Asthma is characterized by allergic airway inflammatory response involving extensive leukocyte infiltration. The stromal cell-derived factor (SDF)-1 or chemokine (C-X-C motif) ligand 12 (CXCL12) attracts a number of cells, including resting T lymphocytes, monocytes, CD34+ stem cells, basophils, and mature eosinophils. To date, however, the potential role of CXCL12/SDF-1 in relation to leukocyte recruitment in asthma has not been previously examined, to our knowledge.
Levels of CXCL12/SDF-1 in the BAL fluid (BALF) of 15 subjects with asthma and 13 healthy subjects were measured by enzyme-linked immunosorbent assay. Immunohistochemistry was performed to identify the cellular source of this chemokine.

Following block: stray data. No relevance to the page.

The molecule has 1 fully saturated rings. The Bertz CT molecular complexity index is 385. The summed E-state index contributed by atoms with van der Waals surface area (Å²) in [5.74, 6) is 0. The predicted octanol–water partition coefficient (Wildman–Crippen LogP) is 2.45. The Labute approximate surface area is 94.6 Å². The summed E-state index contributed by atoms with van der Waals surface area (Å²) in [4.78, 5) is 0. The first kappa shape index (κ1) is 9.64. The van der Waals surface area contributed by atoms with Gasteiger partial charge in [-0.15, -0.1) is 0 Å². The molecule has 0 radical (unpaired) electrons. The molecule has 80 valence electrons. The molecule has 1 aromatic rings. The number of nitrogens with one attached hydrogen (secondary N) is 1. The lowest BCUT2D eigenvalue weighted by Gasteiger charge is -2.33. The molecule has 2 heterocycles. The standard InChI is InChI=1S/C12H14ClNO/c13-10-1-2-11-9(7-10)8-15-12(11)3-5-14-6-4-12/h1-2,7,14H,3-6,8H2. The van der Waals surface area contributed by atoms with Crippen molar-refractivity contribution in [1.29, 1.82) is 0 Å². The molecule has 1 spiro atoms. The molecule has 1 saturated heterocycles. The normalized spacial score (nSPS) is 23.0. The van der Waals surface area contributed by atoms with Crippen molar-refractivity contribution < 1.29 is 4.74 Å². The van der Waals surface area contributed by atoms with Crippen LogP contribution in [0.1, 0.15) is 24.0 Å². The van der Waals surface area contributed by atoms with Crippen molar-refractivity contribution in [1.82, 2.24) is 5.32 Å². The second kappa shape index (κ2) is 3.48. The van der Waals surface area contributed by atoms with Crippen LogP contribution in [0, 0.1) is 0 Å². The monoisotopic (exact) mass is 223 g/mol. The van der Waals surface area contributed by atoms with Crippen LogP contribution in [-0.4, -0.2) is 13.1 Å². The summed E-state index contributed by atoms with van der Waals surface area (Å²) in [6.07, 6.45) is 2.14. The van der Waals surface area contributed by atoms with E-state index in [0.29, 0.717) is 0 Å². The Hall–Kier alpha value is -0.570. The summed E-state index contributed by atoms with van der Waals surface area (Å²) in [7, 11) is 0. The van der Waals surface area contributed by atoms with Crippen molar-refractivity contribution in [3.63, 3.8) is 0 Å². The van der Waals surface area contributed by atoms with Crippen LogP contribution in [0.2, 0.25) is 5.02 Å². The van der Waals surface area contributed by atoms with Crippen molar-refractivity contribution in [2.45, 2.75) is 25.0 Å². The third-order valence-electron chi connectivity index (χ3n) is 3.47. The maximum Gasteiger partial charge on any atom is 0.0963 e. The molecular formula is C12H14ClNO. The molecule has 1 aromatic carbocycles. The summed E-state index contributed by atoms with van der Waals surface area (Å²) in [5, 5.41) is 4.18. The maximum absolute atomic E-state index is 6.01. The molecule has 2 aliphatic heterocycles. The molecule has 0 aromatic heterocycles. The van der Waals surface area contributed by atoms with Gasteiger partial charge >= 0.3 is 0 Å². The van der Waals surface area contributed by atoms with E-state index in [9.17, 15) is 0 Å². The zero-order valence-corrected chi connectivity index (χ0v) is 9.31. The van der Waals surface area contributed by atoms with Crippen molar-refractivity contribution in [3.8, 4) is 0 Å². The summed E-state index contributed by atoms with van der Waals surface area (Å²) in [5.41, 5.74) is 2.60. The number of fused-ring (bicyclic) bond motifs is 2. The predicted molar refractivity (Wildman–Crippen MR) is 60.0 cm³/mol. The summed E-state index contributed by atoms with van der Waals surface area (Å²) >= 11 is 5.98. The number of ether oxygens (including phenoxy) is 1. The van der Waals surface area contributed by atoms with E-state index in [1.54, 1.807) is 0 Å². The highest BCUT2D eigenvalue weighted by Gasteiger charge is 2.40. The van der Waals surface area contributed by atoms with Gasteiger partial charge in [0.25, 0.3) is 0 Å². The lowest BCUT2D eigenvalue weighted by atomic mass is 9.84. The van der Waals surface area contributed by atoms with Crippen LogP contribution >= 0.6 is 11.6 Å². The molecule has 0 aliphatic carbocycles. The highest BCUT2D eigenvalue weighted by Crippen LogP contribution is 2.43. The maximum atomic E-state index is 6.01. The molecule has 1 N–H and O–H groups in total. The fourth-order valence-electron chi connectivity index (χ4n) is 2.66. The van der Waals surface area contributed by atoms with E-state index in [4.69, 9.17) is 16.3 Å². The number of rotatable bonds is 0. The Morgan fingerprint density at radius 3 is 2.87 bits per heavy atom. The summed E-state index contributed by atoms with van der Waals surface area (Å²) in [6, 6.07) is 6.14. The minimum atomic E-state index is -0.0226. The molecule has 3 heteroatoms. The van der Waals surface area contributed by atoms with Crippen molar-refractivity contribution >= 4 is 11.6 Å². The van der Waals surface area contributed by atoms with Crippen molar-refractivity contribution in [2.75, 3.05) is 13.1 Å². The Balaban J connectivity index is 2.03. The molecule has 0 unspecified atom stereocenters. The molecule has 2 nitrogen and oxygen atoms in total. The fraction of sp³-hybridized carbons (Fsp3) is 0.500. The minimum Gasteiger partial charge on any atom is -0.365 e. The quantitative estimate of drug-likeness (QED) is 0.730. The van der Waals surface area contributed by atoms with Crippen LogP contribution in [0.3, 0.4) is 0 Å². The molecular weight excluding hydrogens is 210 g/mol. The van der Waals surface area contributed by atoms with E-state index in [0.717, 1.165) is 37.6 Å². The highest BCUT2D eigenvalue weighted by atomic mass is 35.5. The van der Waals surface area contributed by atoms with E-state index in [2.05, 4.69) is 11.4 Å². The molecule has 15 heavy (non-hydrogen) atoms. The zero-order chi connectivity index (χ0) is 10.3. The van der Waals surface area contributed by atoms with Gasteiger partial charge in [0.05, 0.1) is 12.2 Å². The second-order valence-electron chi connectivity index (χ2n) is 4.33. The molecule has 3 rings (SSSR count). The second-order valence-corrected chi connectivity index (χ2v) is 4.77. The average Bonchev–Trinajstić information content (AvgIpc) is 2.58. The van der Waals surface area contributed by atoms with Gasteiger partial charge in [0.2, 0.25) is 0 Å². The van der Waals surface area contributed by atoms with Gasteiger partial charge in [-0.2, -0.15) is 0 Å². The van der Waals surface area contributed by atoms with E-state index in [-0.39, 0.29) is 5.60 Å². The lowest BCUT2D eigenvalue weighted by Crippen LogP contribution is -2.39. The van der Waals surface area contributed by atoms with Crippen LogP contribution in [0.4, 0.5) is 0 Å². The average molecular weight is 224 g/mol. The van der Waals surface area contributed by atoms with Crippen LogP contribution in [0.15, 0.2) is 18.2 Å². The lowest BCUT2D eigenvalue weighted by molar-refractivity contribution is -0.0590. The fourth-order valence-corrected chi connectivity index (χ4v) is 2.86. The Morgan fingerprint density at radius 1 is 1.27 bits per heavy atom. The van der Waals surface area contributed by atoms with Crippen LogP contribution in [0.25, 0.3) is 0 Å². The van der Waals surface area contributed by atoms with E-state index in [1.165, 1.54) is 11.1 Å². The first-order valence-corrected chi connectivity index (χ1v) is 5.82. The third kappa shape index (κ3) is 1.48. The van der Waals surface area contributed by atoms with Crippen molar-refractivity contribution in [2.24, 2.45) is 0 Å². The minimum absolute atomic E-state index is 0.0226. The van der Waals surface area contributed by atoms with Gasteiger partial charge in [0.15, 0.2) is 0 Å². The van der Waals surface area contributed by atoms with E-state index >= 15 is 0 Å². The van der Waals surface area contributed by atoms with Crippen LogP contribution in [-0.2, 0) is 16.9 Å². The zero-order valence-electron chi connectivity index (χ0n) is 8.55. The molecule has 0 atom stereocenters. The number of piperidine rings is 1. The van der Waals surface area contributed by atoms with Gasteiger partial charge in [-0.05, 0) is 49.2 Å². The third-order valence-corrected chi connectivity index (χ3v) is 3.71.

CXCL12/SDF-1 concentrations were significantly elevated in BALF from subjects with asthma compared with normal subjects (median 845 pg/mL, range, 296-1,700 pg/mL vs median 55 pg/mL, range 25-97 pg/mL; P < .001). Concentrations of CXCL12/SDF-1 correlated with macrophages (r = 0.728, P < .01), lymphocytes (r = 0.651, P < .01), and eosinophils (r = 0.765, P < .01). By immunohistochemistry, CXCL12/SDF-1 was localized to the airway epithelium and to a lesser extent to mononuclear cells.
CXCL12/SDF-1 is released in high concentration in BALF of patients with asthma. The finding that concentrations of this chemokine correlated with leukocyte numbers in BALF suggests that this chemokine may contribute to the cell recruitment in asthma.